Activist Jamie Loughner beat the FTAA rap against 
    her, dogged Miami's mayor, and has now launched a 
    jail crusade
Activist Jamie Loughner beat the FTAA rap against her, dogged Miami's mayor, and has now launched a jail crusade
photos by Jonathan Postal

No Rest for the Weary Agitator

Miami Mayor Manny Diaz may be relieved to learn that Jamie Loughner hitchhiked out of Miami two weeks ago and headed home to Washington, D.C. Loughner was one of the more than 230 people arrested this past November during protests against the Free Trade Area of the Americas (FTAA). According to the Miami-Dade State Attorney's Office, police charged 203 people with misdemeanors and 28 with felonies.

Loughner was charged with two misdemeanor counts of resisting arrest without violence and one of obstruction by a disguised person, apparently for refusing to give officers her name. She was booked as Jane Doe and spent five nights in jail. At her February 10 trial prosecutors asked Circuit Court Judge Beth Bloom for more time to prepare their case. In a stinging rebuke, Bloom denied the request and quickly dismissed the charges against Loughner.

But the 39-year-old Loughner, known in Washington, D.C., activist circles as Bork, is not through with the City of Miami just yet. She alleges that while police detained her, with her hands cuffed behind her back, at least one Miami officer painfully and repeatedly twisted her thumb in an effort to force her to identify herself. (See "Bork Torque," December 18, 2003.) Hers was the first complaint filed with Miami's Civilian Investigative Panel, created to pursue allegations of police misconduct. The CIP, which can subpoena individuals to testify, has yet to hire any investigators, even though a year has passed since its inaugural meeting. Which means Loughner's case will be haunting Mayor Diaz and Miami Police Chief John Timoney for a while longer.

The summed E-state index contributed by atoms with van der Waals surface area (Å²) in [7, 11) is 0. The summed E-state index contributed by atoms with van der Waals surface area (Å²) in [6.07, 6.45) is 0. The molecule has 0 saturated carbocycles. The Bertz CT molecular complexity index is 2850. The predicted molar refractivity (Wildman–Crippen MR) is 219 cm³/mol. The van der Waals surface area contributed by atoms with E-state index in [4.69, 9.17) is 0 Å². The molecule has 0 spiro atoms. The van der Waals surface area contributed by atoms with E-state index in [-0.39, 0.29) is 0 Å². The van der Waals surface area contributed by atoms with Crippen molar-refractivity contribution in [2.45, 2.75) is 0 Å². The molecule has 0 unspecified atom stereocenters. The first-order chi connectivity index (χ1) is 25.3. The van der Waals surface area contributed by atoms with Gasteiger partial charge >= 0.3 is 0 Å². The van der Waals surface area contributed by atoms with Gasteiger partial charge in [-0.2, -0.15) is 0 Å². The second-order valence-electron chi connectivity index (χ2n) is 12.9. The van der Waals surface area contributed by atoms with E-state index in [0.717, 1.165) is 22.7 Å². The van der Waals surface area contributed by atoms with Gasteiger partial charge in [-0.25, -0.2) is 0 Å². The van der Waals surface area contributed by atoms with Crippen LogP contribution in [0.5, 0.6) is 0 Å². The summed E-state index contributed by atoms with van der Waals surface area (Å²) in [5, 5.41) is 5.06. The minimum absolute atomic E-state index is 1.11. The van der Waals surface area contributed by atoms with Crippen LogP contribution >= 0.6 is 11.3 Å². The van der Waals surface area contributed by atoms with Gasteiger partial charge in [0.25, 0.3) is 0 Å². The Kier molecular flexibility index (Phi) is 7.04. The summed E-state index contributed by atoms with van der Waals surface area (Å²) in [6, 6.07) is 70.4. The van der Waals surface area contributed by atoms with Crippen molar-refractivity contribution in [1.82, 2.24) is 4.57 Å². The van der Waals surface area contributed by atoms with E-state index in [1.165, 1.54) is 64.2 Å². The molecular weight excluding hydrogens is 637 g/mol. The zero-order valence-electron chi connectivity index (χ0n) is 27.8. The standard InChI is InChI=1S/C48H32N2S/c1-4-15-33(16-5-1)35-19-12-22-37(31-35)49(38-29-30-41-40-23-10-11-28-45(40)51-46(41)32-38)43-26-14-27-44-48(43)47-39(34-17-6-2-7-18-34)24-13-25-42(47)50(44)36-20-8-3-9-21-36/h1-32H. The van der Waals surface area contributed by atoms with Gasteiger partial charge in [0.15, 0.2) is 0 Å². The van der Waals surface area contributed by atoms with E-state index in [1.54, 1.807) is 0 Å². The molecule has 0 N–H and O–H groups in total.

Loughner, however, is not the type to wait patiently for bureaucratic wheels to turn, especially when her own charges of police brutality are involved. She has already proven herself to be an irksome annoyance to Diaz. Armed with a tape recorder, she ambushed the mayor in late January while he was in Washington attending the annual meeting of the U.S. Conference of Mayors. Loughner, who writes articles for, provided New Times with a copy of the tape, which contains two interviews. In the first, Loughner and an Indymedia colleague asked Diaz if he still approved of his police department's conduct even though some demonstrators were seriously injured and others ... tortured.

Diaz: "I have no information that anyone was tortured."

Loughner: "I was."

Diaz: "You were tortured?"

Loughner: "Yes."

Diaz: "By whom?"

Loughner: "One officer was Mendez."

Diaz: "I don't have any evidence of that, certainly not the City of Miami police. I stand by the actions of the police department."

Later in the day Loughner tracked down Diaz for a second interview, during which she reminded the mayor of comments made by Circuit Court Judge Richard Margolius, who said that at the height of the FTAA demonstrations, on November 20, he witnessed "no less than twenty felonies committed by police officers."